After a couple of decades of a dominant superhero film era, Phil Lord and Chris Miller maintain that quality is the issue, not quantity.
2000’s X-Men started turning heads in Hollywood that superhero films can be taken seriously. Then, 2002’s Spider-Man broke all kinds of records at the box office, and studios started gobbling up all the properties they could to replicate that success. Then, 2008 saw the release of Iron Man and the shared universe of the MCU changed everything. We are 23 years deep into the superhero movie cultural dominance, and with such a lengthy era plus a couple of notable underwhelming performances of recent comic book flicks, people are starting to think perhaps the superhero fatigue is finally setting in.
Collider reports that the producers of the recently successful Spider-Man: Across the Spider-Verse, Phil Lord and Christopher Miller, aren’t buying into the whole fatigue notion. When discussing his view on the lesser impactful superhero movies, Miller tells Rolling Stone, “I don’t believe it’s super superhero fatigue, I believe it’s ‘a movie that feels like a movie I’ve seen a dozen times before.’ If you’re using the same story structure and the same style and the same tone and the same vibe as movies and shows that have come before, it doesn’t matter what genre it is. It’s going to be boring to people.”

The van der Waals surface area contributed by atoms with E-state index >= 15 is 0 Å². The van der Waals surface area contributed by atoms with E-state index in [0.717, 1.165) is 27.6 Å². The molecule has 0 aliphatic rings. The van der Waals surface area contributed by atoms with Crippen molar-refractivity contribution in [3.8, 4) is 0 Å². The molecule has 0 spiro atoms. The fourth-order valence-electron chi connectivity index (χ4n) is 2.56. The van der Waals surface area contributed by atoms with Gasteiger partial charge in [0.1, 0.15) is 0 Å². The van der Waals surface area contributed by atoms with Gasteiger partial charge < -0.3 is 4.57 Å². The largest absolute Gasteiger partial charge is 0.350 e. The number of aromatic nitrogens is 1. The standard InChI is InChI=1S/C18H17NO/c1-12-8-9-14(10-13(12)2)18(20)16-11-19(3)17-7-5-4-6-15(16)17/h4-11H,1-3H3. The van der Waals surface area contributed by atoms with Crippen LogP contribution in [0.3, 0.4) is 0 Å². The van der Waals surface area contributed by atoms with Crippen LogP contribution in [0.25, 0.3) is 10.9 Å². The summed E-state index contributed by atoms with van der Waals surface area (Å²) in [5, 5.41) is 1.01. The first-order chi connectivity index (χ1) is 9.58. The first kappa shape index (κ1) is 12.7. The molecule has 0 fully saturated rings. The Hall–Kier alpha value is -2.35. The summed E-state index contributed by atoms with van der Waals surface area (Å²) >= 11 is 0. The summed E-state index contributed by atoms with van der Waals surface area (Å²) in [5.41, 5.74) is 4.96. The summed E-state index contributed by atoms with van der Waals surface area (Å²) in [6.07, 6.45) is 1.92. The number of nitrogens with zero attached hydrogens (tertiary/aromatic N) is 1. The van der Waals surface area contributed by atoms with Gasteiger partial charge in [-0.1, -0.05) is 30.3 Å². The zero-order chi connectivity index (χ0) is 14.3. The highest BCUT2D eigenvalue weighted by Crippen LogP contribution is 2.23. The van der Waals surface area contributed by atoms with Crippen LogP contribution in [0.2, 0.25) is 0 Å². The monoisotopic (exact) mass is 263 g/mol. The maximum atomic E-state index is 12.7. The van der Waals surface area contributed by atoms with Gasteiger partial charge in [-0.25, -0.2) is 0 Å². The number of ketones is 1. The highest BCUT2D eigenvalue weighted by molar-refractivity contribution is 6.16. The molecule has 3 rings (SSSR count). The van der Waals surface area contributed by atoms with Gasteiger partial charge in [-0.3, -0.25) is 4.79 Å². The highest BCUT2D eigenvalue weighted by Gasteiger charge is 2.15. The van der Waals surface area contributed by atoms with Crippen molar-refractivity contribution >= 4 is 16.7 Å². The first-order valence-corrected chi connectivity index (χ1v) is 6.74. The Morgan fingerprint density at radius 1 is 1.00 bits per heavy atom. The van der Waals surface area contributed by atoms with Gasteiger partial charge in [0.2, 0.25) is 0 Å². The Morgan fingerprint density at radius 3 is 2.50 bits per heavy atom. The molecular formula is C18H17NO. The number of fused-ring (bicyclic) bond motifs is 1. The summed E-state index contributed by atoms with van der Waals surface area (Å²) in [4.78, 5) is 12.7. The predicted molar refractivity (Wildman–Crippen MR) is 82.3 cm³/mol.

Miller and Lord cite Guardians of the Galaxy Vol. 3 as an example of well-written characters that connect with the audience and, thus, make us care. Lord explains, “The audience in the theater cannot be sustained on easter eggs and reveals. Or even these big, crazy multiverse stakes. They only care about, like, the relationship between Rocket Raccoon and Groot. And so this story is just so rooted in parents and kids. And Miles and his family. With the last movie we showed it to some friends early on, and they were like, ‘You have to get to like all these multiple Spider-People as quickly as possible. That’s the exciting thing.’ And we were like, we don’t think so. Because the thing that everybody seems to enjoy is the quieter scenes with Miles and his mom and dad. They can’t get enough of it. And I’m so glad we stayed true to what the audience was telling us.”
Hollywood has gone through a plethora of genre phases when studios chase trends, from the western to the space opera to the 80s & 90s action movies to superheroes. Additionally, when CGI advances made the larger-than-life set pieces possible, what best way to utilize it than in a fantasy/action story? The box office performances of Ant-Man and the Wasp: Quantumania and Shazam: Fury of the Gods have raised curiosities about a fatigue. However, with streaming and other distribution options, the ever-changing plane of entertainment will continue to evolve with the way audiences vote with their wallets.
Originally published at https://www.joblo.com/phil-lord-and-christopher-miller-dont-believe-in-superhero-fatigue/